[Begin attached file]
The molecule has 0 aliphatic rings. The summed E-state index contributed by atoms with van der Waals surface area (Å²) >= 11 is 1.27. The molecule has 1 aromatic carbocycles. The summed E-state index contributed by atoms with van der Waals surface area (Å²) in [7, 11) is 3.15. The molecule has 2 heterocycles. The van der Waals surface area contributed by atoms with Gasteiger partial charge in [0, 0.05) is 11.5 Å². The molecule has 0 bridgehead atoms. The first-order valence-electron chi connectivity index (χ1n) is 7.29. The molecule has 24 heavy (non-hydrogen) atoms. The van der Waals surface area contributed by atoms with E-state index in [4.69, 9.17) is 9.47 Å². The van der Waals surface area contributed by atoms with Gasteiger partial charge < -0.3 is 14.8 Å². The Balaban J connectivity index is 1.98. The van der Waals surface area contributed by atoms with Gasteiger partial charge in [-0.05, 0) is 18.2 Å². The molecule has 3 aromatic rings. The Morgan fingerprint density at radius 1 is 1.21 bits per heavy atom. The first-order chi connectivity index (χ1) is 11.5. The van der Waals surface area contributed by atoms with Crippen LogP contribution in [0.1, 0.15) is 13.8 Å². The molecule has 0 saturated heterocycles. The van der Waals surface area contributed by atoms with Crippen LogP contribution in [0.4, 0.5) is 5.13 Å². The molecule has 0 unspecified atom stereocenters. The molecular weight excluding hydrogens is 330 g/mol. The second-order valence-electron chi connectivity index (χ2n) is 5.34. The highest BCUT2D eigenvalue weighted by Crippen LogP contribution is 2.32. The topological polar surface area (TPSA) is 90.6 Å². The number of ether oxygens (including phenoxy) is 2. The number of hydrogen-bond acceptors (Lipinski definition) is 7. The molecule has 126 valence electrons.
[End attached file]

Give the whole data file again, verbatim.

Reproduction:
The molecule has 0 aliphatic rings. The summed E-state index contributed by atoms with van der Waals surface area (Å²) >= 11 is 1.27. The molecule has 1 aromatic carbocycles. The summed E-state index contributed by atoms with van der Waals surface area (Å²) in [7, 11) is 3.15. The molecule has 2 heterocycles. The van der Waals surface area contributed by atoms with Gasteiger partial charge in [0, 0.05) is 11.5 Å². The molecule has 0 bridgehead atoms. The first-order valence-electron chi connectivity index (χ1n) is 7.29. The molecule has 24 heavy (non-hydrogen) atoms. The van der Waals surface area contributed by atoms with E-state index in [4.69, 9.17) is 9.47 Å². The van der Waals surface area contributed by atoms with Gasteiger partial charge < -0.3 is 14.8 Å². The Balaban J connectivity index is 1.98. The van der Waals surface area contributed by atoms with Gasteiger partial charge in [-0.05, 0) is 18.2 Å². The molecule has 3 aromatic rings. The Morgan fingerprint density at radius 1 is 1.21 bits per heavy atom. The first-order chi connectivity index (χ1) is 11.5. The van der Waals surface area contributed by atoms with Crippen LogP contribution in [0.1, 0.15) is 13.8 Å². The molecule has 0 saturated heterocycles. The van der Waals surface area contributed by atoms with Crippen LogP contribution in [0.4, 0.5) is 5.13 Å². The molecule has 0 unspecified atom stereocenters. The molecular weight excluding hydrogens is 330 g/mol. The second-order valence-electron chi connectivity index (χ2n) is 5.34. The highest BCUT2D eigenvalue weighted by Crippen LogP contribution is 2.32. The topological polar surface area (TPSA) is 90.6 Å². The number of ether oxygens (including phenoxy) is 2. The number of hydrogen-bond acceptors (Lipinski definition) is 7. The molecule has 126 valence electrons.